A new study finds that the percentage of Americans who get too much sleep— more than nine hours a night—is actually increasing, and that the percentage of those who are sleep deprived— with less than six hours per night— has decreased. What's more, longer sleep durations seem to be more widespread than shorter ones.

"This turns the current concept of an increasingly 'sleep-deprived society' on its head," wrote researchers in an American Journal of Epidemiology paper published last month, and counters the popular idea that long work hours and personal technology like computers, smartphones, and television have altered our sleeping patterns for the worse in recent decades.

The researchers found that from 1985 to 2007, the prevalence of short duration sleep (six hours or less) in the United States decreased from about 11 percent to 9 percent. In the same timeframe, the percentage of Americans who reported long duration sleep (more than nine hours) increased from 28 percent to 37 percent.

This flies in the face of last year's report from the U.S. Centers for Disease Control and Prevention (CDC), which found that 30 percent of American adults sleep six or fewer hours per day.

"One does hear again and again...that people are sleeping less than they used to," Diane S. Lauderdale, a professor of epidemiology at the University of Chicago who was not involved in the study, told MyHealthNewsDaily. "There's never been any good evidence for that."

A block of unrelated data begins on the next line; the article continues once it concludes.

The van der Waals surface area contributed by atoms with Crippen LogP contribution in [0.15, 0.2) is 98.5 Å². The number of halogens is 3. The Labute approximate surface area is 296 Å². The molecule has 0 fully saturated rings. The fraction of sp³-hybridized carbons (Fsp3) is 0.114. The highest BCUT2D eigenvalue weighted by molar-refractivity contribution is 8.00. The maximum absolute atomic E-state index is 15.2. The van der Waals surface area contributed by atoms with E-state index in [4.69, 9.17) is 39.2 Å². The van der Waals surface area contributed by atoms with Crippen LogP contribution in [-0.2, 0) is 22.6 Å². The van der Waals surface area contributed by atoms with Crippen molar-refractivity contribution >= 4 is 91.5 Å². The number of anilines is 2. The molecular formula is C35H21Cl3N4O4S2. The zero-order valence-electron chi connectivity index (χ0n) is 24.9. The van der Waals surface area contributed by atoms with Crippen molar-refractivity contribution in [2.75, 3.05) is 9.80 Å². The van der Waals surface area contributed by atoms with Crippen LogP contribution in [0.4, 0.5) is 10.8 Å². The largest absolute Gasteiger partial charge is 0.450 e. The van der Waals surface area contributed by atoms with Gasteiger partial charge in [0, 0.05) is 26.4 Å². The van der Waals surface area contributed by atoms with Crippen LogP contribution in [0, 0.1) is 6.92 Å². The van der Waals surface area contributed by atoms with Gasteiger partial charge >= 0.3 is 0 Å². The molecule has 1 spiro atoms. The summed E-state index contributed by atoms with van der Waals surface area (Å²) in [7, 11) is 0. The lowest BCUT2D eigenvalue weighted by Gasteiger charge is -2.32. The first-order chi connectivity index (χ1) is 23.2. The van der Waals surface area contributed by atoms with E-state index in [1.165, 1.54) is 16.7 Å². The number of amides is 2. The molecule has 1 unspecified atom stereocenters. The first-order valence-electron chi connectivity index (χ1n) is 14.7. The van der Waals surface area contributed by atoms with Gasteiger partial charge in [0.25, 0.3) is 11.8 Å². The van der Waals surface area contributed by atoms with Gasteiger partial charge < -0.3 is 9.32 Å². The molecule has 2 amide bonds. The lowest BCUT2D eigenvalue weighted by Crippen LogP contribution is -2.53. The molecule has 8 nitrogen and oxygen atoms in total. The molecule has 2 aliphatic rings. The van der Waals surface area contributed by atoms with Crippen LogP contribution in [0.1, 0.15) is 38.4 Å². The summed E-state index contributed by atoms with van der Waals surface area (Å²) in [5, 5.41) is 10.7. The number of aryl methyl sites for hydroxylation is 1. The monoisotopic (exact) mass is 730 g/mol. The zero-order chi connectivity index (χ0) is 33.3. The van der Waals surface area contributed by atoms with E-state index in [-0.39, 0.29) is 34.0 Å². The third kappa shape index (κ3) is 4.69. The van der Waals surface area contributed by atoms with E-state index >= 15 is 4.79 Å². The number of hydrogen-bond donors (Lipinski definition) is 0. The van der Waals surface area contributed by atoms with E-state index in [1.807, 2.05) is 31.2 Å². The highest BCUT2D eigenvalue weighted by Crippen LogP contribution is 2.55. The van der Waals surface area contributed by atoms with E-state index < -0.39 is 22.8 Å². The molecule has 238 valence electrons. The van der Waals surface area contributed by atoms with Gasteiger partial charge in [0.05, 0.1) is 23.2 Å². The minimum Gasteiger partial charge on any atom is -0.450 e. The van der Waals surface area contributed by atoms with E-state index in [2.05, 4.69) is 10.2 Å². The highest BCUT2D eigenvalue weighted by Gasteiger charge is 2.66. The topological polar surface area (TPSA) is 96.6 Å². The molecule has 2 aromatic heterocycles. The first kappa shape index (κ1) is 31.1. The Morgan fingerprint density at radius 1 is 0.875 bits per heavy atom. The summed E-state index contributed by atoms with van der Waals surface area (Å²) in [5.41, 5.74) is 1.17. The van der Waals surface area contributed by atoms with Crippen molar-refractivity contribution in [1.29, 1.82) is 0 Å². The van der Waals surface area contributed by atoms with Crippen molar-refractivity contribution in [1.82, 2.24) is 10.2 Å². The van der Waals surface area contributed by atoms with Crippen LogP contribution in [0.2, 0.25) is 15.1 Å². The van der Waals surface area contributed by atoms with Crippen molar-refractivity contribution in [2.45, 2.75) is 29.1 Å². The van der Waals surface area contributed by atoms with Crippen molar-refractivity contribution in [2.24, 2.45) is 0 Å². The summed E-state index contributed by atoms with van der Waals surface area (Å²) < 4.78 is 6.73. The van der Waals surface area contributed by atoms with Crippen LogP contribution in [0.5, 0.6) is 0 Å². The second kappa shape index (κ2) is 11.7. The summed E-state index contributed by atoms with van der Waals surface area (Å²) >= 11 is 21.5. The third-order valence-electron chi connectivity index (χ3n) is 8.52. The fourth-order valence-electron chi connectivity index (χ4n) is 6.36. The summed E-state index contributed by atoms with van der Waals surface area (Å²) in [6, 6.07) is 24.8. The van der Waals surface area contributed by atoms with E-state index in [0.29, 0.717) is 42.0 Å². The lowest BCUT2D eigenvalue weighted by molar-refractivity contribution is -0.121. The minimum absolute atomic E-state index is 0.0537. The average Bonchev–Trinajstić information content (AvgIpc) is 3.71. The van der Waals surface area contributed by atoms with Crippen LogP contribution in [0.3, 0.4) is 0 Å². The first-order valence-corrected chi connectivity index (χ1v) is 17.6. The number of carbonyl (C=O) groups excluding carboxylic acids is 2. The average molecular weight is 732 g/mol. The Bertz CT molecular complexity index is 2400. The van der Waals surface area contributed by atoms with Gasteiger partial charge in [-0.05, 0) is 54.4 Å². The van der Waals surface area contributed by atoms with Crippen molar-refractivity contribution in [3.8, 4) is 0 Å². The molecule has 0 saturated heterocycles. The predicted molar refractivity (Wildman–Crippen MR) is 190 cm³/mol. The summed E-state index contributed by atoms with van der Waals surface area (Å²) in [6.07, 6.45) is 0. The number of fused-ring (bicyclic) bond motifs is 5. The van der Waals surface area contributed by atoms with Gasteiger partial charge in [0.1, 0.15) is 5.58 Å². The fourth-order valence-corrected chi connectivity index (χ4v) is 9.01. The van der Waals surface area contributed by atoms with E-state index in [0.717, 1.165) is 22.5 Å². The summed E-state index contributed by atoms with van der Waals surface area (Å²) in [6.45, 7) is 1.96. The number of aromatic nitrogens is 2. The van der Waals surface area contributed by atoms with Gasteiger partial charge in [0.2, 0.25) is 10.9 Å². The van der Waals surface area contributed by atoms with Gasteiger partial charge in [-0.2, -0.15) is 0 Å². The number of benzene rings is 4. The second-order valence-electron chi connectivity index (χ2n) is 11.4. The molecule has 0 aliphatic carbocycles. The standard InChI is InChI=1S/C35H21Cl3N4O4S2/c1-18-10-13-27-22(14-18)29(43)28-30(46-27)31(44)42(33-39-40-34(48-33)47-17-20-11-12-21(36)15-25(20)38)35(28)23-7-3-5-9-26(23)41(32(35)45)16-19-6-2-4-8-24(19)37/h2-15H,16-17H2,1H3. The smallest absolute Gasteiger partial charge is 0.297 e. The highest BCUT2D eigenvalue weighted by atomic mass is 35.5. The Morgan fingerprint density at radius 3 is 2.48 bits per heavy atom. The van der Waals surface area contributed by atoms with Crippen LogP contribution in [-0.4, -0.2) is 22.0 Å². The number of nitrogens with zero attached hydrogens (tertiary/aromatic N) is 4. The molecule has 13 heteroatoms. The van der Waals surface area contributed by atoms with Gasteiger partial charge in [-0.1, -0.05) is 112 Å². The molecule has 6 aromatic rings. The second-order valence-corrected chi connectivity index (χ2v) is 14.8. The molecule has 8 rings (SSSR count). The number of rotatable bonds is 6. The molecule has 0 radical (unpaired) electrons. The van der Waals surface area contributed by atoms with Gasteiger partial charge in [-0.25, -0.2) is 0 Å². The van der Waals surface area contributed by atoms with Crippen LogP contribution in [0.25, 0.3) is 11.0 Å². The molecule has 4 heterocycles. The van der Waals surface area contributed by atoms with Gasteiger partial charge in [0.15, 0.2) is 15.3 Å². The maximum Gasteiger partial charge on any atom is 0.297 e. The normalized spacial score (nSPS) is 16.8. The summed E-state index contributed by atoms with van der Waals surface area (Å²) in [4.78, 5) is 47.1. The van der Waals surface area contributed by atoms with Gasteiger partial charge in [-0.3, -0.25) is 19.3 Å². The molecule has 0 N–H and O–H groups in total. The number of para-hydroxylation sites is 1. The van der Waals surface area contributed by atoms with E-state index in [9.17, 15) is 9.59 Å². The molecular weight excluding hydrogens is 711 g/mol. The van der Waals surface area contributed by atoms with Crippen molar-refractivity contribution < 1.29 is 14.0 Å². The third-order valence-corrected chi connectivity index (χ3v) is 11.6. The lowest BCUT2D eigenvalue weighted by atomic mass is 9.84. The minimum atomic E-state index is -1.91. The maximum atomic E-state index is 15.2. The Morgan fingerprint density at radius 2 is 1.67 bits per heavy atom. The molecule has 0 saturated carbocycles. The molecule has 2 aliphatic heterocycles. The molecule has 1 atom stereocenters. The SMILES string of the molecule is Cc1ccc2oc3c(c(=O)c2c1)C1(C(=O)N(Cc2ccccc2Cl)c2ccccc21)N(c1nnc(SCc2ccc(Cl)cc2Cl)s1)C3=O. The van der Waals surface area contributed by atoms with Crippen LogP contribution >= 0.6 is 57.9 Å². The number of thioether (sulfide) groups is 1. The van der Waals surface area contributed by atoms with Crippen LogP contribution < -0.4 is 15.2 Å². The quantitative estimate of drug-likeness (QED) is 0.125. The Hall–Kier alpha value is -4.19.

In the new study, researchers from the University of Sydney examined data from the Multinational Time Use Survey, a collection of surveys from 10 countries that included information about how respondents spend their time over 24-hour periods, from the 1970s to the 2000s. All the surveys were conducted by national statistics organizations with the goal of forming representative samples in each country, and then standardized by the Centre for Time Use Research.

Other countries reported similar trends. The prevalence of long sleep duration also increased in Australia, Finland, Sweden, and the United Kingdom, though it decreased in Canada and Italy. Short sleep duration decreased in Sweden and the United Kingdom, while it increased in Italy and Norway.

The researchers suggest that people feel like they sleep less as they age because sleep duration naturally decreases with time, and since everyone ages at more or less the same rate, many people feel confuse sleeping less than when they were young with being sleep deprived.

They also raise the prospect that long sleep duration may contribute to public health issues, since unemployment, sedentary behavior, depression, and premature death may be linked to too much sleep.

It's possible, however, that survey participants over-reported how much they slept. The definition of sleep might vary across cultures— some people might be counting only how much time they spent in bed rather than actually asleep, and others might be counting daytime naps and resting periods differently than nighttime sleep.

Still, they seem confident about their findings that more people get too much sleep than are sleep deprived, and that the trend seems to be increasing in most of the countries surveyed.

"Given the much higher prevalence of long sleep duration compared with short sleep duration," they concluded, "the definition of 'risky' long sleep duration may need to be reconsidered."